Legendary Comics – the publishing arm of well-known genre film powerhouse Legendary Pictures – broke onto the comics scene with the release of Frank Miller's long-awaited "Holy Terror" graphic novel. But this year at Comic-Con International in San Diego, the publisher has been looking to make waves with a new slate of projects and a new lineup of creative talent.
Thursday afternoon, the discussion continued with the Legendary Comics panel. MC'd by Nerdist founder Chris Hardwick, the panel featured Editor-in-Chief Bob Schreck, writer/artist Matt Wagner, artist Simon Bisley, writer Mark Waid, writer Max Brooks and artist Shane Davis.
"I'm very honored to be sitting here working with [studio head] Thomas Tull and Legendary. Clearly, they get it. They understand what it takes to build something from the ground up and make it work," Schreck said at the start of the panel. "Over my years [in comics], I've been able to foster some new talent...those things combined with Thomas' ability to say 'That's it. That's what we've got to do,' it's been a lot of fun." He then spoke to Legendary's goal of finding comics stories that haven't been seen before even as the same legendary stories have been told over and over again (he joked that the iPad is just a very advanced cave wall).
"Wer'e doing stories that stand as great graphic novels first...[Tull] loves the medium, and that's all we're trying to do: create great comic book stories," he added before speaking about Wagner and Bisley's "Tower Chronicles" graphic novel which will ship in September.
"I was first on the boat," Wagner said, relating that Schreck contacted him early in his days with Legendary to work on a concept Tull had noting that the producer wanted a writer who would challenge him on the story and give them "no bull." "Things started to gel right away. Thomas' ideas were good. I brought a few things to the table. The key with any story is that you need humanity...the core of the story which immediately grew into an epic saga ultimately grew into what will be three novels." The graphic novels will be serialized each in four-part prestige format comics.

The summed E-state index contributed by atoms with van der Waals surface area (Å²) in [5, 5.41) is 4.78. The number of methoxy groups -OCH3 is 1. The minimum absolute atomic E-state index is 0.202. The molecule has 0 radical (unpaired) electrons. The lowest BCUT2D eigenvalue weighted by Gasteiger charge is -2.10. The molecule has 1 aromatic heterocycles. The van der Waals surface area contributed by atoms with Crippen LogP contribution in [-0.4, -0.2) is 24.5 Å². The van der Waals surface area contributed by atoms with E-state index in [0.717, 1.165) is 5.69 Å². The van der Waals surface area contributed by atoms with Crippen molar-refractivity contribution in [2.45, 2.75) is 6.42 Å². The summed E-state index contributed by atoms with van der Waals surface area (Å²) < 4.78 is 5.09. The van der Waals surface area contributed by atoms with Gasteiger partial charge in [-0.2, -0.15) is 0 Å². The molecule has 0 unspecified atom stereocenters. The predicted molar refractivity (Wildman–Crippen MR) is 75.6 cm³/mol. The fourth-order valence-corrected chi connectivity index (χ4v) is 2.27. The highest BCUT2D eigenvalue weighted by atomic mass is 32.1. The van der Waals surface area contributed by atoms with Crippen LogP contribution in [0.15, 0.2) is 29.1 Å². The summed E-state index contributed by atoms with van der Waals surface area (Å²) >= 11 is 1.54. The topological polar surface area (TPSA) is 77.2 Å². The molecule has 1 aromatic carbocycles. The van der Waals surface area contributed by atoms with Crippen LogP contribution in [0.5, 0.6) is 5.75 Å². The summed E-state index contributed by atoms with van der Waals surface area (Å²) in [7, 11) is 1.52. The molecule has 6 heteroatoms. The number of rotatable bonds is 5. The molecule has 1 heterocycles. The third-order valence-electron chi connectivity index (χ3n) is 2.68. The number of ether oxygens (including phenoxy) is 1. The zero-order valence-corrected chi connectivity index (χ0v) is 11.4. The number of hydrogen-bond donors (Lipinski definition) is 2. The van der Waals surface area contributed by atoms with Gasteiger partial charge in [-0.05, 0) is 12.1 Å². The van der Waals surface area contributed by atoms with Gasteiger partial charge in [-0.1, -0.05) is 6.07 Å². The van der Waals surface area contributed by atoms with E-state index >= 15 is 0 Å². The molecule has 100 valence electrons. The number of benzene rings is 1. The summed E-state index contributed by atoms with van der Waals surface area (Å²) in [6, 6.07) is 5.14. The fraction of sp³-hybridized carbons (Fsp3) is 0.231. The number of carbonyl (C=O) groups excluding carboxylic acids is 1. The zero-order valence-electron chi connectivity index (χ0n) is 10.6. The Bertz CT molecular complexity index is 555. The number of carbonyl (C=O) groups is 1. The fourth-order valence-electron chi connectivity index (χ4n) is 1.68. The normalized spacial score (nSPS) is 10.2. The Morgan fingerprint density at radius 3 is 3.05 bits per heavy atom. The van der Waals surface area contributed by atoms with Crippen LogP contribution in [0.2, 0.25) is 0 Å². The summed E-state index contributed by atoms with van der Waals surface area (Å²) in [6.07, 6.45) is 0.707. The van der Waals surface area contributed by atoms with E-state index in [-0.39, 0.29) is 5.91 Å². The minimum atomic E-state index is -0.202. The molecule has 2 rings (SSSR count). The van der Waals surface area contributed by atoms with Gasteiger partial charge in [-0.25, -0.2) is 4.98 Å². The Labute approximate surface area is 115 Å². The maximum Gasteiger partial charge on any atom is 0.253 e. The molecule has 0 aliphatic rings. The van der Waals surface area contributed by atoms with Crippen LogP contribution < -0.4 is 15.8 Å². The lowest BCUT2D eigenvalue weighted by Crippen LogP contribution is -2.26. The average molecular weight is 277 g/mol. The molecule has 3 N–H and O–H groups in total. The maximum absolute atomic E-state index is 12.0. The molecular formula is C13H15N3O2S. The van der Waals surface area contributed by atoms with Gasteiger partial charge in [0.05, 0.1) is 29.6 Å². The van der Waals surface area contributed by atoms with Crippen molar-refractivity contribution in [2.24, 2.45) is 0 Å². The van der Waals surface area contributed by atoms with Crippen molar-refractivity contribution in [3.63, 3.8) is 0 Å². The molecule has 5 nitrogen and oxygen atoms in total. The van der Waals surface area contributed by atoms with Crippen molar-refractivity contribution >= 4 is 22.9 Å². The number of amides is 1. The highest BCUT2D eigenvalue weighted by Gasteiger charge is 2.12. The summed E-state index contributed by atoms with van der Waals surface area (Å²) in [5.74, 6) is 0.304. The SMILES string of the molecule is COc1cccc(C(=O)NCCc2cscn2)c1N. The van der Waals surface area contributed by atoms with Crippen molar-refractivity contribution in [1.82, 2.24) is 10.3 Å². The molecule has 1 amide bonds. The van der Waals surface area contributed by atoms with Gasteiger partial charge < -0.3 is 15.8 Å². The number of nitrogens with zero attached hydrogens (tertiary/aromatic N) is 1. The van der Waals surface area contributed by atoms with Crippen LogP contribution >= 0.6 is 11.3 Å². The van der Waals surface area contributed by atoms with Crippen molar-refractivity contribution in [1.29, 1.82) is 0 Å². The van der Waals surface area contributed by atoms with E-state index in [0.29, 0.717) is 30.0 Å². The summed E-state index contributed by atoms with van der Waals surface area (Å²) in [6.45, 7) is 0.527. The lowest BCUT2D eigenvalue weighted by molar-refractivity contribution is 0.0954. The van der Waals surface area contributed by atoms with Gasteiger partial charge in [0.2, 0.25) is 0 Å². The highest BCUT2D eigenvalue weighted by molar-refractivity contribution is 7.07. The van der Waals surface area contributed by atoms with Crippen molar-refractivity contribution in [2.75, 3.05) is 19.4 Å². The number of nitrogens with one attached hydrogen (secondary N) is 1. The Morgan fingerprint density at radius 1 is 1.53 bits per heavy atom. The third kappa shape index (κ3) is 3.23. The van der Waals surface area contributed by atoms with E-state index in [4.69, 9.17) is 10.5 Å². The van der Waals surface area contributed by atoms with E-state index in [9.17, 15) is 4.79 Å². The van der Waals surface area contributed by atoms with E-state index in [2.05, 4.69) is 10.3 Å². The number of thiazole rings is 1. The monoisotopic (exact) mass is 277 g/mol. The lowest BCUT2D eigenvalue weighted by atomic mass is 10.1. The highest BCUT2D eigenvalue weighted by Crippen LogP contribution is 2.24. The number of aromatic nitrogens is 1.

The series will focus on supernatural bounty hunter John Tower. "Tower, to me, when I first read about him felt like a complete psychopath," Bisley laughed at the suggestion Wagner made that the character had a human core.
Schreck said that the level of research Wagner did on the book was vast, and all of it brought some more depth to the character. "There's a lot more to him than initially meets the eye. When we meet him, his this man who hunts down monsters for money," the writer said. A female FBI agent named Alicia crosses paths with Tower, and her investigation into his life relates the whole world to the audience. He compared the relationship to Tony Soprano's connection to Dr. Malfi.
The panel said that five parts of the serial have been written already, and Wagner definitely knows what the final end of the mystery is that will only be revealed at the end of three full graphic novels.
Schreck then announced that after Jim Lee's cover to issue #1, Alex Ross will portray the character for issue #2. The editor teased that two more big covers were on the way. Wagner then spoke to what the team did to make the series feel original, including finding some twisted ways to portray vampires in the book to feel different than
"Simon and I have never collaborated before," Wagner said, noting the artist had already drawn 144 pages, "And our collaboration is getting stronger every day."
The team of the just-announced "Shadow Walk" stepped up next as Max Brooks explained that Tull reached out for him to work with Legendary after reading his novel "World War Z." The producer appreciated Brooks' ability to make the fantastic fit in the real world, so he approached him with several projects, one of which's pitch was, "What if there was a place that was a legend that we've all heard of, and what if it were real? What would that mean for the planet we live on? What would be the science behind it?"
"The great thing about Thomas is that he lets me brainstorm," the writer noted, saying after a few months, the pair had created a huge bible of material for the series. Then Brooks was frank with Tull